Ok, maybe not this one
If there’s one truism about travel, it’s that hotels can really eat up your cash, but if you are not keen on hostels or tents, then there is another solution. All you need is a bunch of friends to go with you to split the cost and you’re set for the time of your life.
Split between fifteen people, a castle in Europe could cost as little as 30 Euros per person per day. Of course there are far larger and grander castles that would melt the staunchest credit card, but there are also some that are more affordable. Now isn’t that a whole lot better than spending 25 Euros a day to stay in a hot, stuffy tent on a campsite that is miles away from anything remotely civilised?
Outdoor kitchen and dining at Il Castelluccio
Il Castelluccio is in a national park near Lecce Nei Marsi in central Italy and you and your friends can rent the entire castle, or just portions of it for smaller groups, but then, of course, the cost goes up per person.
La Demeure de Louis near Clermont-Ferrand
Château de Bussolles in Champeaux-sur-Sarthe
France has many castles with varying degrees of grandeur and you just have to set your budget and not get carried away. These two large historical castles, one in central France near Clermont-Ferrand and the other in north-western France in Champeaux-sur-Sarthe, should fit the bill nicely.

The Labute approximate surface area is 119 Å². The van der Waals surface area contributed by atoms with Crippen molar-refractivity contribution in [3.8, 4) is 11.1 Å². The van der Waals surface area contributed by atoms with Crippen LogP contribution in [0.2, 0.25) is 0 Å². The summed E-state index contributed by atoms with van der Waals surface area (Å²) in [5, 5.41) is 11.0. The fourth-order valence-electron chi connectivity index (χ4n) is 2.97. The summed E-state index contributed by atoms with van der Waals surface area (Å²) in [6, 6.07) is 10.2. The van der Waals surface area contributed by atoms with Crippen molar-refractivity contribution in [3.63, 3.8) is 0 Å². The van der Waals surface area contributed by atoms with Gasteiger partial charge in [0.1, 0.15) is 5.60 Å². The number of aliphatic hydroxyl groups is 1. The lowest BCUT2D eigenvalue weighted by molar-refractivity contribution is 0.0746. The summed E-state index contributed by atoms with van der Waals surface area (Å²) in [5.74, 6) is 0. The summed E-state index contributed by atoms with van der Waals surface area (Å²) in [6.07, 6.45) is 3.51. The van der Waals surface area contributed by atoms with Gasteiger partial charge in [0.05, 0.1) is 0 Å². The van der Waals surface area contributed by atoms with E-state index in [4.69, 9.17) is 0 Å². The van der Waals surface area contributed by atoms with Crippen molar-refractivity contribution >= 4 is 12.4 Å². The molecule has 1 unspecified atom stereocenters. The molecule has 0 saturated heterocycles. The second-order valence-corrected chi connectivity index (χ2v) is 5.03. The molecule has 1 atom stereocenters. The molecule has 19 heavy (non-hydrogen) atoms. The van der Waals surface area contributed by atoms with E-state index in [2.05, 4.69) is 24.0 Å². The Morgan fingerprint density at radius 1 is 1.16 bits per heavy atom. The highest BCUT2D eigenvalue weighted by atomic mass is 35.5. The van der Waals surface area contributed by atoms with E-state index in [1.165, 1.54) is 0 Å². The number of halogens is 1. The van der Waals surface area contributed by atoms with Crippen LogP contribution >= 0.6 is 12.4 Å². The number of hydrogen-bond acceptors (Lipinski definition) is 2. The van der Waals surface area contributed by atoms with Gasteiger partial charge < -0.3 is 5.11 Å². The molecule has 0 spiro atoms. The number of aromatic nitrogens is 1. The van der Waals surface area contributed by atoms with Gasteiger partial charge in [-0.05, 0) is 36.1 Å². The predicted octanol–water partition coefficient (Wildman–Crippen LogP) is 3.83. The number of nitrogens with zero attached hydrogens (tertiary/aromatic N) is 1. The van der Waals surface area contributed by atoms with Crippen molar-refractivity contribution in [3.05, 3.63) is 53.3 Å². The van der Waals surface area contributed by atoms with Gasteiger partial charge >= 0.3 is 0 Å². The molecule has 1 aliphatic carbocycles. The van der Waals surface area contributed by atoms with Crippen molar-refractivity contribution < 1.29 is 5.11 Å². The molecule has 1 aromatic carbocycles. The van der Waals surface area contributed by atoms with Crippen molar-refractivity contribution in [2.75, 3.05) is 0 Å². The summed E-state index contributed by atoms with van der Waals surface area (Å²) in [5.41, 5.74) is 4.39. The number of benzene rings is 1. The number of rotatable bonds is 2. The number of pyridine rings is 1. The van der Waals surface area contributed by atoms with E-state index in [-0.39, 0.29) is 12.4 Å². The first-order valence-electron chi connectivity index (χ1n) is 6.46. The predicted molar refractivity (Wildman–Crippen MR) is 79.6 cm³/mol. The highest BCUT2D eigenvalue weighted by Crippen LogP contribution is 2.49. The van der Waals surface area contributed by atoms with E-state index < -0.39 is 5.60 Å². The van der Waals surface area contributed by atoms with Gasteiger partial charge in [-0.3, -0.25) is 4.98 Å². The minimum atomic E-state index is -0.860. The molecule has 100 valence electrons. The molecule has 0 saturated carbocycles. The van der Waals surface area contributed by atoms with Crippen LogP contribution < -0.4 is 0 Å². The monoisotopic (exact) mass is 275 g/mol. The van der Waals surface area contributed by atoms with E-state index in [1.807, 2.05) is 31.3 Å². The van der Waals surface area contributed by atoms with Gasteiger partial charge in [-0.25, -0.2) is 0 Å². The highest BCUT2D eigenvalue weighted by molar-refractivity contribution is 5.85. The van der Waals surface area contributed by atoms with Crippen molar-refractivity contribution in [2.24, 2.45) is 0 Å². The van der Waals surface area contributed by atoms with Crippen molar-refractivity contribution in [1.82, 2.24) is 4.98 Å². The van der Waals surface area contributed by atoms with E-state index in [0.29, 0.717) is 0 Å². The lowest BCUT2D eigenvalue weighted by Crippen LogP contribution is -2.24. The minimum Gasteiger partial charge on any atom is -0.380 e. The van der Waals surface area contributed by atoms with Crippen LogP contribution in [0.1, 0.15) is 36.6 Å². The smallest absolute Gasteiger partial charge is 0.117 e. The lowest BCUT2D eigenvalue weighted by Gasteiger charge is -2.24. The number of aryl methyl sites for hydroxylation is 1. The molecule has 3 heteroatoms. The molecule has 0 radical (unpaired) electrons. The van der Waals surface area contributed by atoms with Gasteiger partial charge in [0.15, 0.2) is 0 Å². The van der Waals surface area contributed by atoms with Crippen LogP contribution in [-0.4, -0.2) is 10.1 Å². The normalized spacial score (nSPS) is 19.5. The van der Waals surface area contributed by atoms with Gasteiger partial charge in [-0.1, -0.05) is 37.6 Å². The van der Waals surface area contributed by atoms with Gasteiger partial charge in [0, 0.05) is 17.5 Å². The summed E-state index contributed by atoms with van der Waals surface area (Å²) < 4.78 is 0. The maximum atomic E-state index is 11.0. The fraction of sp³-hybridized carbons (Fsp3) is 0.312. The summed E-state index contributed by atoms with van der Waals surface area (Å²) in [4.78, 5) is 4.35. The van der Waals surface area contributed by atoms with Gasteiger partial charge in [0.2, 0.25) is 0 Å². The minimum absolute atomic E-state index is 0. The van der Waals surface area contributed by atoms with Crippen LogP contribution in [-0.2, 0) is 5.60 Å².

El Alcazar has medieval decor
Spain has its fair share of castles in the sun too. El Alcazar near El Robledo in central Spain is decked out in medieval decor to lend an air of authenticity to the whole castle experience.
For an unforgettable vacation with friends that won't break the bank, I present – the castle.
Kerry Biddle © 2020
Mimosas in flower
Mid-February and it is unseasonably warm. Despite what the calendars say, spring has arrived in the South of France. The mimosas are in full bloom, clovers with their sunny yellow flowers are flourishing, and annual nettles have made themselves known in dappled places. The young leaves and mauve blossoms of mallow make a welcome snack on a long walk and I made full use of them this morning.
The various wild lavenders are scenting the air and adding their contribution to an early spring. Lavender flowers make a delightful syrup and there are enough to make a small jar or two in the coming days.
Mallow makes a welcome snack on a long walk
Honey-scented sweet alyssum, daintiest of the scented wild flowers, lines the roads and can be seen in great numbers growing in between the neat rows of grapevines in the vineyards.
I even spotted my first poppy of the season, but it was a poor specimen indeed and didn't warrant a photo.
Seeing all this life reminds me that it is time to sow some more seeds for the warm weather to come and to prepare another bed for summer squashes.